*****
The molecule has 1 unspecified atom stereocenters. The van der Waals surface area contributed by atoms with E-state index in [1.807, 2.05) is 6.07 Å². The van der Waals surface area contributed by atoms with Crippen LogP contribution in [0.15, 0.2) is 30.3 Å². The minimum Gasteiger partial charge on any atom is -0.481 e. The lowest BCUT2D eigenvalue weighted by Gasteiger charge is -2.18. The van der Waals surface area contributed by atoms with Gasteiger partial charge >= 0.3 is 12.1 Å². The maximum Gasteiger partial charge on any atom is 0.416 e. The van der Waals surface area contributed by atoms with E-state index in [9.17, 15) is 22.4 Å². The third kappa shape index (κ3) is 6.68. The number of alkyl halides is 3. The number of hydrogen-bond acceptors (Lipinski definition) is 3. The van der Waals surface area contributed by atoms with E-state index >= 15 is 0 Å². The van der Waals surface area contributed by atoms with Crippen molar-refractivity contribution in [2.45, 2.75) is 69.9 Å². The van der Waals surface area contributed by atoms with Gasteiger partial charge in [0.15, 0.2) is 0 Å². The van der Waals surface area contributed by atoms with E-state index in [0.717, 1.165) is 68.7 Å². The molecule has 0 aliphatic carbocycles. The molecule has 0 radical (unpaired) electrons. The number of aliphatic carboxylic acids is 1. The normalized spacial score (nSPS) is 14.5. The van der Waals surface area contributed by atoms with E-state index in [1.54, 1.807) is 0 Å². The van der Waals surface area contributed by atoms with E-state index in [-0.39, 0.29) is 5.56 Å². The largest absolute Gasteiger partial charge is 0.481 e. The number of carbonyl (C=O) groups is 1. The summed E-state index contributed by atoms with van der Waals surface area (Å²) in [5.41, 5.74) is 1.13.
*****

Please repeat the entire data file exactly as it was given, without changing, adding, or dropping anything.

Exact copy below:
The molecule has 1 unspecified atom stereocenters. The van der Waals surface area contributed by atoms with E-state index in [1.807, 2.05) is 6.07 Å². The van der Waals surface area contributed by atoms with Crippen LogP contribution in [0.15, 0.2) is 30.3 Å². The minimum Gasteiger partial charge on any atom is -0.481 e. The lowest BCUT2D eigenvalue weighted by Gasteiger charge is -2.18. The van der Waals surface area contributed by atoms with Gasteiger partial charge >= 0.3 is 12.1 Å². The maximum Gasteiger partial charge on any atom is 0.416 e. The van der Waals surface area contributed by atoms with E-state index in [9.17, 15) is 22.4 Å². The third kappa shape index (κ3) is 6.68. The number of alkyl halides is 3. The number of hydrogen-bond acceptors (Lipinski definition) is 3. The van der Waals surface area contributed by atoms with E-state index >= 15 is 0 Å². The van der Waals surface area contributed by atoms with Crippen molar-refractivity contribution in [2.45, 2.75) is 69.9 Å². The van der Waals surface area contributed by atoms with Gasteiger partial charge in [0.15, 0.2) is 0 Å². The van der Waals surface area contributed by atoms with E-state index in [0.717, 1.165) is 68.7 Å². The molecule has 0 aliphatic carbocycles. The molecule has 0 radical (unpaired) electrons. The number of aliphatic carboxylic acids is 1. The normalized spacial score (nSPS) is 14.5. The van der Waals surface area contributed by atoms with E-state index in [1.54, 1.807) is 0 Å². The van der Waals surface area contributed by atoms with E-state index in [-0.39, 0.29) is 5.56 Å². The largest absolute Gasteiger partial charge is 0.481 e. The number of carbonyl (C=O) groups is 1. The summed E-state index contributed by atoms with van der Waals surface area (Å²) in [5.41, 5.74) is 1.13.